Whatever economic trauma besets the rest of Japan, its pop culture never ceases to throw up surprises. The latest is a novel about high school baseball shot through with lessons from Peter Drucker. Yes, that Peter Drucker, author of The Effective Executive; Management: Tasks, Responsibilities, Practices; Managing for the Future and fistfuls of other managerial rip-snorters. The book, titled What if the Female Manager of a High School Baseball Team Read Drucker’s ‘Management’, by Natsumi Iwasaki has sold 2m copies in the past year and is being turned into a manga comic and anime television series.
On my first visit to Japan a couple of years ago, I was amazed to see how Drucker’s books still dominate the business sections in Tokyo’s bookstores. In the US and Europe, one is hard-pressed to find managers under 45 who have more than a passing acquaintance with Drucker. In Japan his works are holy writ.
There are swaths of Drucker’s encyclopedic oeuvre that no longer resonate. They reek of the hair tonic and smoky rooms of 1950s manufacturing companies. But The Essential Drucker, edited and introduced by the man himself, is still remarkably fresh. The essays, a series of incontrovertible meditations on the art of management, are shot through with humanism. Drucker was never a headbanger and rarely a bore.
His enduring popularity started me thinking about the difference between those Gods of Management who endure and those who go stale. Who deserves to hold their place on Olympus alongside Machiavelli, Sun Tzu and Drucker, and whom do we throw off the mountain?
My top candidate for eviction is Jack Welch, the former chief executive of General Electric. It seems an eternity ago that Fortune magazine named him the best CEO of the 20th century. His yappy, aggressive style is woefully out of sync with contemporary business culture. And his status as the champion of shareholder value was destroyed when he made off from GE with a retirement package both outlandish and petty. Did a man worth hundred of millions of dollars really need to insist on his former company paying for the electricity at his various holiday homes? Welch once seemed a guru for the ages but is now fossilised.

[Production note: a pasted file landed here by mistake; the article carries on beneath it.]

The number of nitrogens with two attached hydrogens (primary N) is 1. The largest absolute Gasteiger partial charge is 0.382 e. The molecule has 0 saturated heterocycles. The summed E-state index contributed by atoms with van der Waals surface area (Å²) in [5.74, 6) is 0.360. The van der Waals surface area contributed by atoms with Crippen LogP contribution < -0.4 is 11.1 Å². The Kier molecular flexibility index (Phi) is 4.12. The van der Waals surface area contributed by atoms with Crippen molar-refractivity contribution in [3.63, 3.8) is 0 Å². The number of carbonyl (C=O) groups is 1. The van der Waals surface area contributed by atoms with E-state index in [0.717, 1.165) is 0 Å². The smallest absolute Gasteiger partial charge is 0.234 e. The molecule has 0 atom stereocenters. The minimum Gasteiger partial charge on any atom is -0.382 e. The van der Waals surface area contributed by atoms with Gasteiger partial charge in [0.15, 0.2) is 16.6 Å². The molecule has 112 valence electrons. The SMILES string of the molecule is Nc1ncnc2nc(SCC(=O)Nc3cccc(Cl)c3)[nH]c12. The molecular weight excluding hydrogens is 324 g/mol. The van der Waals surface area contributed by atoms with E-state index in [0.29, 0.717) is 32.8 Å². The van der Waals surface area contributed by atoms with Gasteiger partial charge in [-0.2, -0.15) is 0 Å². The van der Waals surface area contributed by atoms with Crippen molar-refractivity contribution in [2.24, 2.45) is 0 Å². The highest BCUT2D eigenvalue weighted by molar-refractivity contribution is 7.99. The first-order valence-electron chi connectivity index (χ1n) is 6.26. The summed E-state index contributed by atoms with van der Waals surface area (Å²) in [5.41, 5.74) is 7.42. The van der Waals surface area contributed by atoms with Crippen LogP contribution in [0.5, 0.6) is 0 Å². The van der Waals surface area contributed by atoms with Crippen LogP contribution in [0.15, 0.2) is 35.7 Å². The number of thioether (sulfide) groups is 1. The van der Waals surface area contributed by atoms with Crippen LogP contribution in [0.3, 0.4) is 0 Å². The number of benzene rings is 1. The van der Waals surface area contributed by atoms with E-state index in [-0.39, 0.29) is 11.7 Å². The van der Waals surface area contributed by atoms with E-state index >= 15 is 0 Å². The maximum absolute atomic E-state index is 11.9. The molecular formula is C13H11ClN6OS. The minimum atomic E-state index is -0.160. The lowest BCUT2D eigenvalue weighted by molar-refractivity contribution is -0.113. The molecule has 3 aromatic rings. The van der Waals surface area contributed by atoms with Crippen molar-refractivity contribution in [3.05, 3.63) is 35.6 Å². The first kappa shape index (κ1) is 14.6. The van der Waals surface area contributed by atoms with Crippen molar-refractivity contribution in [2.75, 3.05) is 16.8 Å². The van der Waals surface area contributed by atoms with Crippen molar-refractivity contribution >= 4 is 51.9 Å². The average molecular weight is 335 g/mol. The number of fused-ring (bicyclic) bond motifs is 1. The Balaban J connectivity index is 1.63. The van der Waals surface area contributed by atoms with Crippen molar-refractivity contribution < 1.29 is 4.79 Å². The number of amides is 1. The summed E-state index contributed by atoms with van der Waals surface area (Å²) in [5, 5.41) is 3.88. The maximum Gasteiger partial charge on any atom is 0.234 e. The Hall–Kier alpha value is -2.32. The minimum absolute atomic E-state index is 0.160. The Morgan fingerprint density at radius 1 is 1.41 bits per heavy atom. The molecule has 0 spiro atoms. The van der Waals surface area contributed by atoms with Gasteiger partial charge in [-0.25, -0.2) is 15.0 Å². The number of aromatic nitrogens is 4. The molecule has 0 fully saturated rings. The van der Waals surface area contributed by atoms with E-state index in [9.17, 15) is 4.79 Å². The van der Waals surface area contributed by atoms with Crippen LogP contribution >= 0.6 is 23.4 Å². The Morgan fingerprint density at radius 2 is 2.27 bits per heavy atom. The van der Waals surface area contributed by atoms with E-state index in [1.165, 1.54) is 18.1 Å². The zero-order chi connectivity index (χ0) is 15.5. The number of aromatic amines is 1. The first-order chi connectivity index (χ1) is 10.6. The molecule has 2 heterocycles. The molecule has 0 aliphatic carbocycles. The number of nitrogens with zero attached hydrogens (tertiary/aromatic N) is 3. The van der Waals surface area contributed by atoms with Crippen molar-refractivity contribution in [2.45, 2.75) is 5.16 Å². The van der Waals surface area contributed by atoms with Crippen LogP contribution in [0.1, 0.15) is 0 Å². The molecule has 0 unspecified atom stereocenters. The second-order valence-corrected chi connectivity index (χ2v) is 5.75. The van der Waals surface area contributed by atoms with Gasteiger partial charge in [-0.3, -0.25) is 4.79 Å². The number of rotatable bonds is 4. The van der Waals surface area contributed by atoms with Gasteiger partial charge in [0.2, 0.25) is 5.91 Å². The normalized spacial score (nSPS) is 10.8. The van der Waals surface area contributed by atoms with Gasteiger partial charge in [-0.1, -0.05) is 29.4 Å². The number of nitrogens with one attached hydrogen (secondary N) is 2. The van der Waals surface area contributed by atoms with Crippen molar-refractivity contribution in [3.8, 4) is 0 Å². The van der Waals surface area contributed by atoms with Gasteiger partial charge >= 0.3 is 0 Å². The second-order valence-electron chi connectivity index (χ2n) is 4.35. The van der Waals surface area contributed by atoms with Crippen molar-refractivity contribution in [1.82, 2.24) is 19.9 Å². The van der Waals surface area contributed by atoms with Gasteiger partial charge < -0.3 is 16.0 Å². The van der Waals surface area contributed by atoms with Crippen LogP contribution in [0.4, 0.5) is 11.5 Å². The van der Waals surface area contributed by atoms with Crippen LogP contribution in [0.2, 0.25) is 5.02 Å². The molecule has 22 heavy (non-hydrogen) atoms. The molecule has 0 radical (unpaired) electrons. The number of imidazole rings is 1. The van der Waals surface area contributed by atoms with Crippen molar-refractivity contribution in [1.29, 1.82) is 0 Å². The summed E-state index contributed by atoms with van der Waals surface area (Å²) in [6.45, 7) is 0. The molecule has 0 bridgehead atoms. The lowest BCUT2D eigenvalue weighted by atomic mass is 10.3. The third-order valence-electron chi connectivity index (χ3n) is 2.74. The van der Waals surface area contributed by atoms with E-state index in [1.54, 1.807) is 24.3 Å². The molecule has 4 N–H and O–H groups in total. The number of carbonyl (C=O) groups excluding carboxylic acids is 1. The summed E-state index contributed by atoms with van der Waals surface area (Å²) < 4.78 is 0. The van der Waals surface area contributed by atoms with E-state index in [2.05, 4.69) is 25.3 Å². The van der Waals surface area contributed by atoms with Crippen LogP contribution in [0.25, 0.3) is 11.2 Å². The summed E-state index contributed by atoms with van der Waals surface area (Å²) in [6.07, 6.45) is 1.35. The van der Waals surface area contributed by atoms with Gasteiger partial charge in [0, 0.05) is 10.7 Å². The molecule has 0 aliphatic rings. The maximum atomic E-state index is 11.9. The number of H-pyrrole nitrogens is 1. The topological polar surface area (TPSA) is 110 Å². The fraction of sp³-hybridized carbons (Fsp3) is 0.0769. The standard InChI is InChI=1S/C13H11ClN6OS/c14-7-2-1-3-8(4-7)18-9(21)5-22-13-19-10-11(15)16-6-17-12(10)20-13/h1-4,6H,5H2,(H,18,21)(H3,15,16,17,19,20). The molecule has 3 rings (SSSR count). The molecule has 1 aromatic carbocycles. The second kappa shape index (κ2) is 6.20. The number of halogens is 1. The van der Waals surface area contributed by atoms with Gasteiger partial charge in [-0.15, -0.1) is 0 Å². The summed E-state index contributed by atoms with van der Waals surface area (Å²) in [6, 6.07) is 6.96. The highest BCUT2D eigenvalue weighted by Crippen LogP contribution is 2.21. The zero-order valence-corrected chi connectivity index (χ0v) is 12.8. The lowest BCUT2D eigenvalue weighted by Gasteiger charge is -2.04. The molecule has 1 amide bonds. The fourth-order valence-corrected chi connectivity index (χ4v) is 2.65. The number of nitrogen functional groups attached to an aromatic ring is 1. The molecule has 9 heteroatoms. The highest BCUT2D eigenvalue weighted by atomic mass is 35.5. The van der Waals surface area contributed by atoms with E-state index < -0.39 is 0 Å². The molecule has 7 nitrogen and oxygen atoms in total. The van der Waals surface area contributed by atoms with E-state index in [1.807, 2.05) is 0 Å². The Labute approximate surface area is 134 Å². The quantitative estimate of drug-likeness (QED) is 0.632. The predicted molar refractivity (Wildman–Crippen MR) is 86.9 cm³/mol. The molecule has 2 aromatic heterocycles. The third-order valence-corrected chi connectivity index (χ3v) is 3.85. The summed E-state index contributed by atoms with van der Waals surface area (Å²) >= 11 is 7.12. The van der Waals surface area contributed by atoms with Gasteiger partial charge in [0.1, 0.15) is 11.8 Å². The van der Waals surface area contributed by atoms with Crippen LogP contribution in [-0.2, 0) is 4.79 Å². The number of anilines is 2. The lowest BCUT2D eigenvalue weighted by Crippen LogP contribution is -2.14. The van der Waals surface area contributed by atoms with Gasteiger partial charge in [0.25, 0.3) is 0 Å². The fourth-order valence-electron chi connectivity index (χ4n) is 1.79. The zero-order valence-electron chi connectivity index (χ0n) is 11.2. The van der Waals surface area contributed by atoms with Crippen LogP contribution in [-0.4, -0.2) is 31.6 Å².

No business writer has had greater influence over the past decade than Malcolm Gladwell. The ideas contained in The Tipping Point, Blink and Outliers come up in conversations between businesspeople as often as the travails of Tiger Woods. Sheer Tipping Point exhaustion, and a streak of writer’s jealousy, had me pondering Gladwell’s status on the managerial Olympus, but then I felt obliged to keep him up there. As a storyteller and synthesist, he is peerless. He provokes a huge audience to think in original ways, without being bossy. My guess is that in 50 years, people will be reading The Essential Gladwell and the Japanese will have turned him into animé.
Gladwell, like Drucker, has the advantage of not being a business practitioner. He can observe impartially. Jim Collins, the author of Good to Great and most recently How the Mighty Fall, is similarly impartial, but the case studies in his books, as in many of those written by business school professors, risk ageing poorly. He would do well to follow the example of Tom Peters, who wrote In Search of Excellence in 1982 but has never stopped reinventing himself and developing new material, becoming a blogger and Tweeter at an age when many gurus would rather retire to their herbaceous borders. Peters is on Olympus. Collins has more to prove.
Gary Hamel may now be one of the world’s most sought-after strategic advisers, but his career was nearly snuffed out after he acclaimed Enron as a model of strategic innovation. Hamel, though, earns his place on the coat-tails of his frequent co-author C.K. Prahalad, who brought us both core competence and the fortune at the bottom of the pyramid.
Last year’s Rework by Jason Fried and David Heinemeier Hansson has the rare virtues in a management book of brevity and provocation. Big company managers should worry. Their entire management models are going to be kicked apart by companies following Rework’s refreshing creed, which says ignore the hyperbole and hyperactivity that consume many businesses. Fried and Heinemeier Hansson earn junior divine rank.
As does Freek Vermeulen of the London Business School for his ornery and entertaining book Business Exposed, a rigorous challenge to many business assumptions from the hollowness of strategic planning to the value of indecisiveness.
I realise I have admitted more gurus than I have expelled. Blame it on the lingering Christmas spirit. If I were Jack Welch, I’d have fired the bottom 20 per cent.